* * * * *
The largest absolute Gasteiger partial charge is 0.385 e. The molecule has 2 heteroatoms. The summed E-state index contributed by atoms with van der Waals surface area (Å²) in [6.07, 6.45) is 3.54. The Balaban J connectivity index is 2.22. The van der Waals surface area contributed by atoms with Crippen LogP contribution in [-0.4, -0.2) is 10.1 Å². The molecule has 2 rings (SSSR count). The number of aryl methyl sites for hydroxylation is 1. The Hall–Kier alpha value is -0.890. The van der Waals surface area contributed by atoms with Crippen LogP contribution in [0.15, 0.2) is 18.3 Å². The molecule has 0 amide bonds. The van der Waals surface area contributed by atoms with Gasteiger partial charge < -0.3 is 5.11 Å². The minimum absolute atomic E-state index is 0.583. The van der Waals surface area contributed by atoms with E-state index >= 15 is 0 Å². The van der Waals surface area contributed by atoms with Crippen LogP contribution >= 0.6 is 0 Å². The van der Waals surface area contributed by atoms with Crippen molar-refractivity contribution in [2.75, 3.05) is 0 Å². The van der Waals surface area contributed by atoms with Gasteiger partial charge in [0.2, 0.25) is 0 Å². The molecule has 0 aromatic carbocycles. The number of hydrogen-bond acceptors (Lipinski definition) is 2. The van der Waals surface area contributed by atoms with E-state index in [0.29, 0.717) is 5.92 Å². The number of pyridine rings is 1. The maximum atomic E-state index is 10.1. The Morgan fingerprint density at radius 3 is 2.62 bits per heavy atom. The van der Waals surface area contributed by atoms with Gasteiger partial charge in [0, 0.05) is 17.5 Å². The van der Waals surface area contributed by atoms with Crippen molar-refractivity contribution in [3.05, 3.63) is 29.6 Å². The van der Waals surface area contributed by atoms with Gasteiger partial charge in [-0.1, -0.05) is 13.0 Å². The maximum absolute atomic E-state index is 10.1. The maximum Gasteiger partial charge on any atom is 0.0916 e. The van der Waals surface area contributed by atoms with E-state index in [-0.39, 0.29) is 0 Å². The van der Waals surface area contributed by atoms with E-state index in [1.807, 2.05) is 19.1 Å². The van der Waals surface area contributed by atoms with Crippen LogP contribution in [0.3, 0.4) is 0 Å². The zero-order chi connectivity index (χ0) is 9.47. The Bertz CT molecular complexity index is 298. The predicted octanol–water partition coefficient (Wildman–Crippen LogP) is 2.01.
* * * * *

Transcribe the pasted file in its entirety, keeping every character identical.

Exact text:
The largest absolute Gasteiger partial charge is 0.385 e. The molecule has 2 heteroatoms. The summed E-state index contributed by atoms with van der Waals surface area (Å²) in [6.07, 6.45) is 3.54. The Balaban J connectivity index is 2.22. The van der Waals surface area contributed by atoms with Crippen LogP contribution in [-0.4, -0.2) is 10.1 Å². The molecule has 2 rings (SSSR count). The number of aryl methyl sites for hydroxylation is 1. The Hall–Kier alpha value is -0.890. The van der Waals surface area contributed by atoms with Crippen LogP contribution in [0.15, 0.2) is 18.3 Å². The molecule has 0 amide bonds. The van der Waals surface area contributed by atoms with Gasteiger partial charge < -0.3 is 5.11 Å². The minimum absolute atomic E-state index is 0.583. The van der Waals surface area contributed by atoms with E-state index >= 15 is 0 Å². The van der Waals surface area contributed by atoms with Crippen LogP contribution >= 0.6 is 0 Å². The van der Waals surface area contributed by atoms with Crippen molar-refractivity contribution in [2.75, 3.05) is 0 Å². The van der Waals surface area contributed by atoms with Gasteiger partial charge in [0.2, 0.25) is 0 Å². The molecule has 0 aromatic carbocycles. The number of hydrogen-bond acceptors (Lipinski definition) is 2. The van der Waals surface area contributed by atoms with E-state index in [0.29, 0.717) is 5.92 Å². The number of pyridine rings is 1. The maximum atomic E-state index is 10.1. The Morgan fingerprint density at radius 3 is 2.62 bits per heavy atom. The van der Waals surface area contributed by atoms with Gasteiger partial charge in [0, 0.05) is 17.5 Å². The van der Waals surface area contributed by atoms with Crippen molar-refractivity contribution in [3.05, 3.63) is 29.6 Å². The van der Waals surface area contributed by atoms with Gasteiger partial charge in [-0.1, -0.05) is 13.0 Å². The maximum absolute atomic E-state index is 10.1. The maximum Gasteiger partial charge on any atom is 0.0916 e. The van der Waals surface area contributed by atoms with E-state index in [-0.39, 0.29) is 0 Å². The van der Waals surface area contributed by atoms with E-state index in [1.807, 2.05) is 19.1 Å². The van der Waals surface area contributed by atoms with Crippen LogP contribution in [0.3, 0.4) is 0 Å². The zero-order chi connectivity index (χ0) is 9.47. The Bertz CT molecular complexity index is 298. The predicted octanol–water partition coefficient (Wildman–Crippen LogP) is 2.01.